Designing a Compost Bin

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Witrh 20-20 hindsight, I should have done just as you did, instead of buying the (supposedly discounted, but not very good) bins the City was offering. Even the previous bin, which had an outlet at the bottom, was not your Class A composter.
I am selling my Smith & Hawken bio-something composter and will in future rely on the City's 4x yearly free distribution of fine-ground compost. It will now be enriched w/table scraps since they have starting allowing/inviting us to add all table scraps -- including meat & other no-no''s -- to the garden waste bins.
May also cut back somewhat on growing food. In such a small household, with access to four (not cheap!) farmers markets and an organic co-op, it almost doesn't pay to grow -- except possibly for "spiritual" reasons.
HB
HB.
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On Tue, 21 Feb 2012 15:48:53 -0800 (PST), Higgs Boson

Inverting the contents.
The box type bins I've seen have an opening at the base you can shovel the bottommost compost out of - slide straight in, pull out (think pizza oven). if you really needed to rotate the compost in a bin, you could shovel about a third out from the bottom and drop it on top, and a week or two later, repeat the effort. This doesn't do a complete inversion, but is reasonable. There is no need to relocate the bin.
Rotating a 50 gallon drum on an axle is a LOT easier.

Well, I think there's two sorts of home composting : someone with a handful of garden clippings, plus the kitchen debris, and then someone with an acre+ of yard to maintain, with tree limbs, leaves, grass cuttings, and vegetable garden debris. The little composter can't keep up with ALL of that - but if you put certain debris in there, you can at least have a fast composter for some of your debris.

The composting operations at municipal facilities are dealing with such large volumes of compost that they've got no trouble maintaining a high breakdown temperature. They can probably handle a small quantity of meat in the compost bins without grief.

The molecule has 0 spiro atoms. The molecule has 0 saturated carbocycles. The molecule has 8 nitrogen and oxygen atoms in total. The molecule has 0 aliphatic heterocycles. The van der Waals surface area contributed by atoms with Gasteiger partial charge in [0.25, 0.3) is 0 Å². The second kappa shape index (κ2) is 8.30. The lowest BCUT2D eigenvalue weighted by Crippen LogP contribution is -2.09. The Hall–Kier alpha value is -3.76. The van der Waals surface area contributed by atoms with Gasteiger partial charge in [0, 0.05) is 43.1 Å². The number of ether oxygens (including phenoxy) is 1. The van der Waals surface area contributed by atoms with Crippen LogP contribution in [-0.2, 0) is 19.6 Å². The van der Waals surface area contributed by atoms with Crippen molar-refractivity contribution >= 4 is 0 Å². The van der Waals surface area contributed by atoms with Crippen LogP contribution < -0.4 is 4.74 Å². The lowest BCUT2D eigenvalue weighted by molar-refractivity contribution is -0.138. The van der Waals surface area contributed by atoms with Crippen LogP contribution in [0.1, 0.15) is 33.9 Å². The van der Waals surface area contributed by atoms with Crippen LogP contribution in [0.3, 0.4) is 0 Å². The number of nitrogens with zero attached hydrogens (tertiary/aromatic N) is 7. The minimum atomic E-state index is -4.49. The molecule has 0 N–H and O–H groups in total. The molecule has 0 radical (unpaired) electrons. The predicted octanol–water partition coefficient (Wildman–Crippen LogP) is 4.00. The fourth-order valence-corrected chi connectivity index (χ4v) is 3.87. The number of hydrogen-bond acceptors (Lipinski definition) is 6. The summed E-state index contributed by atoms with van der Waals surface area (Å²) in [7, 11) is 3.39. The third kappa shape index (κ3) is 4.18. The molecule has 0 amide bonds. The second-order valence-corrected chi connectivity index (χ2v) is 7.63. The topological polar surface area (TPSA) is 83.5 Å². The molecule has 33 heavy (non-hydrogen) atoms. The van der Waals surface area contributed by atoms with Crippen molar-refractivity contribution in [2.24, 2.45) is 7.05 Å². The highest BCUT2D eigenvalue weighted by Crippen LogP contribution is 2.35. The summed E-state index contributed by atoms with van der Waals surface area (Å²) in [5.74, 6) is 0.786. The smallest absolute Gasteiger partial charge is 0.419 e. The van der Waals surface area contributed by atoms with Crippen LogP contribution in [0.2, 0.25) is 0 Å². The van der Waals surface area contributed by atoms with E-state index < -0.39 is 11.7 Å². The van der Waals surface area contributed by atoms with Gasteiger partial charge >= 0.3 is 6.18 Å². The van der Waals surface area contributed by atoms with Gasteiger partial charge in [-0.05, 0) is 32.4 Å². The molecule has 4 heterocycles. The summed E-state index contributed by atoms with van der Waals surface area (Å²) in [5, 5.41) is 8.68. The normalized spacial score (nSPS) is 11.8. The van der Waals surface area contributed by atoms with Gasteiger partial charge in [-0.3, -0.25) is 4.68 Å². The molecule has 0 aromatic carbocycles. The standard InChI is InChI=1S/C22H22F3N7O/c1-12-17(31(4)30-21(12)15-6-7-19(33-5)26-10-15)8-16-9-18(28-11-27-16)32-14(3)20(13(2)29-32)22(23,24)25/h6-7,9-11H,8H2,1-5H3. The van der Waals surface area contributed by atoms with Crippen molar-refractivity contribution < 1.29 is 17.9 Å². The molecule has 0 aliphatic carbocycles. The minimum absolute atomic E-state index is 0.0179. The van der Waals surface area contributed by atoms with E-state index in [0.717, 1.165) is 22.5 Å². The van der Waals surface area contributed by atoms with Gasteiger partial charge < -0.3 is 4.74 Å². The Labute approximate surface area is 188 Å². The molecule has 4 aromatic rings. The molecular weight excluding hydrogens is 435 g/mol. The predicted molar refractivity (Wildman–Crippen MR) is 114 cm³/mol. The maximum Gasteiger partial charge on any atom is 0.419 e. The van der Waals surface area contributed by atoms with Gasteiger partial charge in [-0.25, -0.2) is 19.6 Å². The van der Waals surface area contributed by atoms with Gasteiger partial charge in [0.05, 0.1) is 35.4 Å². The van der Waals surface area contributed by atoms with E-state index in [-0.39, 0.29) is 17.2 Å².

We've had green bind with the trash outfits for 2+ decades (the county where I used to live was a very early adopter of curbside recycling, not that reducing the landfil consumption rate meant that we'd pay any lower a trash bill). With the exception of brambles, and sometimes thorny citruses, I don't take any greenwaste to the landfill - all of that goes into the compost. If my inlaws need a hand pruning the garden, I haul my trailer over, we prune, and I load the stuff into my trailer and haul it over here (it's always too much to manage in their greenbin alone anyway) - hock it in the compost pile and let it do me some good.
But then, I picked up about 5 cubic yards of composted horse manure this past weekend (about 3400lbs I had to shovel out of my trailer in two trailerloads) and have an order in for 40 cubic yards (delivered by a semi trailer dumptruck with an extension trailer) of composted duck manure - my favourite garden amendment. I'm always working to add organic material to the garden to improve the tilth - it's not enough to compost everything on site, I need MORE. <g>
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***That was the case with my former composter; had an opening at the base. The one I am now decommissioning does not, so I call it a poor design.
[...snip....]
HB
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wrote:

Google for Kambha and dig around in the many articles such as here http://www.ecowalkthetalk.com/blog/2010/07/21/part-1-how-to-compost-at-home-using-container-pots / . Maybe consider making them out of mushroom materials such as here: http://www.sciencedaily.com/releases/2010/07/100727121933.htm or some other type resin or hypertufa like material.
There are enough tumblers which are way overpriced for any added benefits
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Let me add for those that like to read ahead, look at the part 2 here: http://www.ecowalkthetalk.com/blog/2010/07/24/part-2-how-to-compost-at-home-using-the-daily-dump /
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